As most Americans who are bound to their cars to get just about anywhere (except New Yorkers of course who pride themselves otherwise), we spend a lot of time in our vehicles. One could even say that we live in them, as I’m sure for those residing in Southern California it certainly feels that way. I’m sure that as a society we don’t intend for it to be this way, it’s just that our country is just too big on acreage -it became inevitable.
So what do we do to cope with this reality? We splurge on our vehicles. Since we live in these small mobile rooms, we insist that we have the latest in every technological advancement available to us (or at least the reach of our wallets), from satellite connections and HEPA quality climate control, structural frames meant to withstand a nuclear blast, and sensors for everything short of being connected to ‘The Matrix’. Likewise, we expect the exterior style of these cars to appear from the future, with concealed elements and trim lines looking as if it’s ready to break speed records on the salt flats or launch itself through space and time. In short we want the form of our cars to convey the technological wonder within.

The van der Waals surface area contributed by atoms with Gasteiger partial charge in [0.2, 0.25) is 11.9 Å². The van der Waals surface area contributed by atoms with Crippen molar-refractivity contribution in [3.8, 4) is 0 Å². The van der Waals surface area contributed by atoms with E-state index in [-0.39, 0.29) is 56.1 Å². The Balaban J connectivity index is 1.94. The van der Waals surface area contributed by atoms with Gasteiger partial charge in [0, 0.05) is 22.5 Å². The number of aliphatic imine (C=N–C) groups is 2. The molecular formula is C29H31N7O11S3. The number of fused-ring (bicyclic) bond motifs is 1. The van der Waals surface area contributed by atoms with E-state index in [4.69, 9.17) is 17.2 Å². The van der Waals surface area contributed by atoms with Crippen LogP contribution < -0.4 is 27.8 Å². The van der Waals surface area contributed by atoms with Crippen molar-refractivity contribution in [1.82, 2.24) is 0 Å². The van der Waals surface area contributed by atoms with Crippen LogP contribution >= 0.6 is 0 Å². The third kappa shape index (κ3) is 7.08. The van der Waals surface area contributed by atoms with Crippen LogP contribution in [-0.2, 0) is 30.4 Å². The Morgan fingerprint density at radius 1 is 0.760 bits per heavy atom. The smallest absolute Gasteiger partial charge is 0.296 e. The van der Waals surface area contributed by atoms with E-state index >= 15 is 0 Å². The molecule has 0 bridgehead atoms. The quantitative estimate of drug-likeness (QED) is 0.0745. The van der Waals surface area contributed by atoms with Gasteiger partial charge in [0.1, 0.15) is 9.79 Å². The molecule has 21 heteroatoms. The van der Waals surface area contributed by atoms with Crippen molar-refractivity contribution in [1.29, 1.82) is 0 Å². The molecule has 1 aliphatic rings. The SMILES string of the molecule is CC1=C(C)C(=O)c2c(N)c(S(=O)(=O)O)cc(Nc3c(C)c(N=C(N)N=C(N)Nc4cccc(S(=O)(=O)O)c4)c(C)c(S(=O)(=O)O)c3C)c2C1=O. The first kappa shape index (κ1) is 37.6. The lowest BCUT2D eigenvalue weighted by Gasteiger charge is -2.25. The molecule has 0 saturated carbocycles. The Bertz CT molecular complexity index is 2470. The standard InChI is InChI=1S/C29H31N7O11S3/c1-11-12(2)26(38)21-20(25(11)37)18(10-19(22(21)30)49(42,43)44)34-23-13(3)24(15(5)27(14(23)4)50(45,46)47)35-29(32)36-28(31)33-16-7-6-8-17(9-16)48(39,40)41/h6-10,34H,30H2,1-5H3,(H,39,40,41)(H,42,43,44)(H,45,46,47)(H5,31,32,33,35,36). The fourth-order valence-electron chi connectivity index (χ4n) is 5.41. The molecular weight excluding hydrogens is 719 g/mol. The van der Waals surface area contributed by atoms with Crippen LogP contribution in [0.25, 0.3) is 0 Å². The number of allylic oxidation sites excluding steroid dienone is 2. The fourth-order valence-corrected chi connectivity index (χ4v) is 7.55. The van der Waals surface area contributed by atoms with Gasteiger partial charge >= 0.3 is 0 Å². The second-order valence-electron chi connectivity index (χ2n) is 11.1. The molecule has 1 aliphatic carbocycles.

So, how is it that when it comes to the homes and buildings we spend even more time in, we want them to look as if George Washington himself was coming over for dinner? In the sense of the car, wouldn’t this idea be the same as taking all the marvels of science and technology and installing it on a horse and carriage? So just like our cars, if we still want the best for our buildings – for them to be energy efficient, structurally safe, environmentally conscious, even to tell us when we’re running low on something or there’s an intruder inside – then why do we want them, especially our homes, to look like a 17th century colonial estate, bursting at the seams with crown moulding and a faux French provincial kitchen? It is 2013, not 1775, and as architects and designers we have at our disposal the training and ability to design a building to fit the inhabitant’s lifestyle and demands. We can design a dwelling to maximize the use of the sun, the earth, even drawing power and heat from it. We can mold the form to create a living, breathing, expression of your tastes to create a timeless legacy. Sure we can design a perfectly scaled and proportioned 18th century reproduction, and will gladly do so if that’s what the project calls for, but it wouldn’t necessarily be the best bang for your buck.
And if our First President was coming over for dinner, I think he would be proud to see that society and technology has grown – not been frozen in the past.